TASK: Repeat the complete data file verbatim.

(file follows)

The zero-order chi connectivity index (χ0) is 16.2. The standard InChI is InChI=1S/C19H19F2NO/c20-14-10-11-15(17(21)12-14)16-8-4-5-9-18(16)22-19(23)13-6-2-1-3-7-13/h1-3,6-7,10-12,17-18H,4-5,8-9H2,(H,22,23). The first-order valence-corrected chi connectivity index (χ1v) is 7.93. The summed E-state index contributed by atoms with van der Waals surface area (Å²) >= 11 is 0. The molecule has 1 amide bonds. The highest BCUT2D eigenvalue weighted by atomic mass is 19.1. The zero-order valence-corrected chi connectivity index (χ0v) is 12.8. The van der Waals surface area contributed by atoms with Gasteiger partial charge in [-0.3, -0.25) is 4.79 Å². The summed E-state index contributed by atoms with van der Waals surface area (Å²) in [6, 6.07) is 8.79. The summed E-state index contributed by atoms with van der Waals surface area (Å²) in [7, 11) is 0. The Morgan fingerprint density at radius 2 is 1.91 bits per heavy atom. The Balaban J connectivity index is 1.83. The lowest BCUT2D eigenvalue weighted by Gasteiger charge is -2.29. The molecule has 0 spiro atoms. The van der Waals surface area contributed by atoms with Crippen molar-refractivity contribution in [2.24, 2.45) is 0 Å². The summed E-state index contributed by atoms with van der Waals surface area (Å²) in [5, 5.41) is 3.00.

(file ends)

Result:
The zero-order chi connectivity index (χ0) is 16.2. The standard InChI is InChI=1S/C19H19F2NO/c20-14-10-11-15(17(21)12-14)16-8-4-5-9-18(16)22-19(23)13-6-2-1-3-7-13/h1-3,6-7,10-12,17-18H,4-5,8-9H2,(H,22,23). The first-order valence-corrected chi connectivity index (χ1v) is 7.93. The summed E-state index contributed by atoms with van der Waals surface area (Å²) >= 11 is 0. The molecule has 1 amide bonds. The highest BCUT2D eigenvalue weighted by atomic mass is 19.1. The zero-order valence-corrected chi connectivity index (χ0v) is 12.8. The van der Waals surface area contributed by atoms with Gasteiger partial charge in [-0.3, -0.25) is 4.79 Å². The summed E-state index contributed by atoms with van der Waals surface area (Å²) in [6, 6.07) is 8.79. The summed E-state index contributed by atoms with van der Waals surface area (Å²) in [7, 11) is 0. The Morgan fingerprint density at radius 2 is 1.91 bits per heavy atom. The Balaban J connectivity index is 1.83. The lowest BCUT2D eigenvalue weighted by Gasteiger charge is -2.29. The molecule has 0 spiro atoms. The van der Waals surface area contributed by atoms with Crippen molar-refractivity contribution in [2.24, 2.45) is 0 Å². The summed E-state index contributed by atoms with van der Waals surface area (Å²) in [5, 5.41) is 3.00.